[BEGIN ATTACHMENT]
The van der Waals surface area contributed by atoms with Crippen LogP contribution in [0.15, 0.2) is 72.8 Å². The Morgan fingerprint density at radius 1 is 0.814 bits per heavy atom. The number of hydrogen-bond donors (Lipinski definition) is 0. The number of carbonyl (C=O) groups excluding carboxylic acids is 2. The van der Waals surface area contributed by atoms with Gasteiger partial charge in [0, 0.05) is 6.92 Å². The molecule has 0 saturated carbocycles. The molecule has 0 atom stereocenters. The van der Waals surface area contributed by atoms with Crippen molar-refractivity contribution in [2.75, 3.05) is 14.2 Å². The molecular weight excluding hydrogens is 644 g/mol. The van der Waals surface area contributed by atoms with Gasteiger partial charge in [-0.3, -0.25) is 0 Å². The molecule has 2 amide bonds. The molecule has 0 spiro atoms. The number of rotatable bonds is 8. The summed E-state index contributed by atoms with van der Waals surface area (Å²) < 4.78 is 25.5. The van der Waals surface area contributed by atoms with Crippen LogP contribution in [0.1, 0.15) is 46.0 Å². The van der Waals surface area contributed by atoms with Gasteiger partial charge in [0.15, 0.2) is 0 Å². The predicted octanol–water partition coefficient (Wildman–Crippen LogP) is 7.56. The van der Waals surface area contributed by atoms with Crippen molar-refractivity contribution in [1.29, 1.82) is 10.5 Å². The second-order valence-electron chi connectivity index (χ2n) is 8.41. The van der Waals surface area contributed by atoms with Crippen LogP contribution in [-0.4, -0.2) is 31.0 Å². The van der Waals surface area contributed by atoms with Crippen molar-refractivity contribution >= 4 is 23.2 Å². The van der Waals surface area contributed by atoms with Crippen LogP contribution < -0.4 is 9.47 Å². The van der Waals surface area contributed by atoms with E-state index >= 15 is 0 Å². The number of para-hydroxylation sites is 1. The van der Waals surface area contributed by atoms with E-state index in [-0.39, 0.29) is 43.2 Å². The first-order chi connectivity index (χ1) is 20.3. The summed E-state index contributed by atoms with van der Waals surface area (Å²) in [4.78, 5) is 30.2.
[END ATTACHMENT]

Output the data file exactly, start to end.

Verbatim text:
The van der Waals surface area contributed by atoms with Crippen LogP contribution in [0.15, 0.2) is 72.8 Å². The Morgan fingerprint density at radius 1 is 0.814 bits per heavy atom. The number of hydrogen-bond donors (Lipinski definition) is 0. The number of carbonyl (C=O) groups excluding carboxylic acids is 2. The van der Waals surface area contributed by atoms with Gasteiger partial charge in [0, 0.05) is 6.92 Å². The molecule has 0 saturated carbocycles. The molecule has 0 atom stereocenters. The van der Waals surface area contributed by atoms with Crippen molar-refractivity contribution in [2.75, 3.05) is 14.2 Å². The molecular weight excluding hydrogens is 644 g/mol. The van der Waals surface area contributed by atoms with Gasteiger partial charge in [-0.3, -0.25) is 0 Å². The molecule has 2 amide bonds. The molecule has 0 spiro atoms. The number of rotatable bonds is 8. The summed E-state index contributed by atoms with van der Waals surface area (Å²) < 4.78 is 25.5. The van der Waals surface area contributed by atoms with Crippen LogP contribution in [0.1, 0.15) is 46.0 Å². The van der Waals surface area contributed by atoms with Gasteiger partial charge in [0.15, 0.2) is 0 Å². The predicted octanol–water partition coefficient (Wildman–Crippen LogP) is 7.56. The van der Waals surface area contributed by atoms with Crippen molar-refractivity contribution in [1.29, 1.82) is 10.5 Å². The second-order valence-electron chi connectivity index (χ2n) is 8.41. The van der Waals surface area contributed by atoms with Crippen LogP contribution in [-0.4, -0.2) is 31.0 Å². The van der Waals surface area contributed by atoms with Crippen molar-refractivity contribution >= 4 is 23.2 Å². The van der Waals surface area contributed by atoms with Crippen LogP contribution < -0.4 is 9.47 Å². The van der Waals surface area contributed by atoms with E-state index >= 15 is 0 Å². The number of para-hydroxylation sites is 1. The van der Waals surface area contributed by atoms with E-state index in [-0.39, 0.29) is 43.2 Å². The first-order chi connectivity index (χ1) is 20.3. The summed E-state index contributed by atoms with van der Waals surface area (Å²) in [4.78, 5) is 30.2.